may be explained by the commonality of risk and uncertainty in
foraging tactics. In Kurvers et al.s study, individuals could produce
by discovering new food patches, which is a more risky and uncer-
tain tactic than scrounging on these new discoveries. This would
suggest that the relationship between boldness and the use of pro-
ducing and scrounging tactics might depend on the risk and un-
certainty involved in both tactics. This hypothesis is supported by
the nding that bold individuals are often the rst to enter a feeding
area and discover food patches (Beauchamp 2001;Dyer et al. 2009)
and are more exible in their responsiveness (Marchetti & Drent
2000;Frost et al. 2007). Owing to the small size of dropped food
items and the difculty of discerning them from the ground sub-
strate, we could not investigate the determinants of scrounging
propensity and scrounging success in more detail. Further studies
are needed to provide insights into the relative benets and costs of
this scrounging tactic and their effect on foraging choices.
In common with previous studies (Beauchamp 2001,2006;
Morand-Ferron et al. 2007a;Kurvers et al. 2010a), we found that in-
dividuals were highly consistent in their use of foraging tactics. In-
dividuals chose the same tactics in both food availability conditions,
even though high food availability could have enabled more in-
dividuals to choose successfully the more protable producing strat-
egy. Dominant individuals made more producing attempts and were
more successful than subordinates, while, in contrast, scrounging by
retrieving was positively related to boldness and the pair bond. This
effect was observed irrespective of food availability. These ndings
may indicate that dominance, boldness and the pair bond lower the
exibility of individualstactic choices. Still, the current state of in-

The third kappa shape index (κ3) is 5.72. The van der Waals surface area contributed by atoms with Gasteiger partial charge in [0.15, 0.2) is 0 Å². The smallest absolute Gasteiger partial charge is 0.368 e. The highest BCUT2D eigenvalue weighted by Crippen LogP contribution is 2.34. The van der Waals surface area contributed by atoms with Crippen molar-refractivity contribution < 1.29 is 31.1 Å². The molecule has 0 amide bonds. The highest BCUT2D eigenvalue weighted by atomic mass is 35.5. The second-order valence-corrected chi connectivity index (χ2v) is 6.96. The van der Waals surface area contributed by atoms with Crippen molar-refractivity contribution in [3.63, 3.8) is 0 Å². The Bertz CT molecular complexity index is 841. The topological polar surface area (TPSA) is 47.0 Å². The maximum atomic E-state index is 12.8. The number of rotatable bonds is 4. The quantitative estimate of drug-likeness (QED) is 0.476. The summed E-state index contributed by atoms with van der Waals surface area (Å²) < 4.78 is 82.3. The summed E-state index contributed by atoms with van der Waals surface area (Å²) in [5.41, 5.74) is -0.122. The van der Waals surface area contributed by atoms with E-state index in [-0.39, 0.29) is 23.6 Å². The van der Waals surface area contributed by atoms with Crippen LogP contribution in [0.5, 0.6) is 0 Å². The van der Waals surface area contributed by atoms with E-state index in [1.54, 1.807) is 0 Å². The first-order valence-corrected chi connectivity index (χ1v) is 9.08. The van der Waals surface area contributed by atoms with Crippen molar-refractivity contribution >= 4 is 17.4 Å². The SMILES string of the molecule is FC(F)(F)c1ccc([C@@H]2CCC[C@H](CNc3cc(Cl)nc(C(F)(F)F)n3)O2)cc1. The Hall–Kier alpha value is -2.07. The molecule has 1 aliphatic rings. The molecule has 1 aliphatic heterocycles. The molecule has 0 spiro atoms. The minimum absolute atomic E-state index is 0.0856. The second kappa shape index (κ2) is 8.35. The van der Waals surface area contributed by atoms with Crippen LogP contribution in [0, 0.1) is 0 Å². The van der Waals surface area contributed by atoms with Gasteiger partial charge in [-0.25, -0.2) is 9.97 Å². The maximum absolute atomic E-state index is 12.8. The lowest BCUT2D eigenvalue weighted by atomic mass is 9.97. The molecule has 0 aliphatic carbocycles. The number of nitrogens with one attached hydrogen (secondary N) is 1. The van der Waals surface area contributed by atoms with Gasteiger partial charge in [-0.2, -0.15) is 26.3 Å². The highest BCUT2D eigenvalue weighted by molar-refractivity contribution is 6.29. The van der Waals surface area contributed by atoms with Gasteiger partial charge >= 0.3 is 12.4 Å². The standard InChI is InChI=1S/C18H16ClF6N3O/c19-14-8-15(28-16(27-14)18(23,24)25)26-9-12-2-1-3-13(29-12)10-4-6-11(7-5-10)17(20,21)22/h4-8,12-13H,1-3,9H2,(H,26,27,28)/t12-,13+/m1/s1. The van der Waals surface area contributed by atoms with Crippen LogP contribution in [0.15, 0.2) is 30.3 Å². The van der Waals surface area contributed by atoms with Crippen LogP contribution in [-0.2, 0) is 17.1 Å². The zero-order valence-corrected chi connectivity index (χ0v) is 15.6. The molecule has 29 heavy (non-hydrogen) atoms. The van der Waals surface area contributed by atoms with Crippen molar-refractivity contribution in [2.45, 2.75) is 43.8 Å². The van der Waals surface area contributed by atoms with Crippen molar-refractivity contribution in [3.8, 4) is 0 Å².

dividuals may playa role in their tactic use, as is substantiated by the
ndingthat individual differences in motivationto feed (feeding rates)
had opposite effects on producing success under low and high food
availability. Overall, these results suggest an interplay between social
factors and individual differences in boldness that has an important
effect on individual consistency in tactic use. This would support the
idea of social niche specialization which suggests that individuals
adopt different behavioural strategies to reduce competition with
other group members (Bergmüller & Taborsky 2010).
Our social-foraging experiment conforms to the rst and main
assumption of PS games, namely tactic incompatibility (Coolen
et al. 2001), and enabled the study of food handling and alterna-
tive scrounging tactics in a social-foraging context. According to the
second assumption of PS games, scrounger payoffs should be
negatively frequency dependent (Mottley & Giraldeau 2000). Our
results show that the investment in handling food may be an
important driving factor for individual foraging tactic choices and
that social factors and boldness may have strong and opposite ef-
fects relative to the conventional PS game. This may have impli-
cations for future studies on PS dynamics. Although foraging
efciency may play a large role in foraging tactic use under certain
conditions (see e.g. Stillman et al. 2000), we do not expect this to be
the case in our study. In our social-foraging experiment food-
handling time was long and competitor density high, factors un-
der which the inuence of foraging efciency is expected to be
minor (Stillman et al. 2000). Furthermore, only after all individuals
had already been observed to pull up a baited string successfully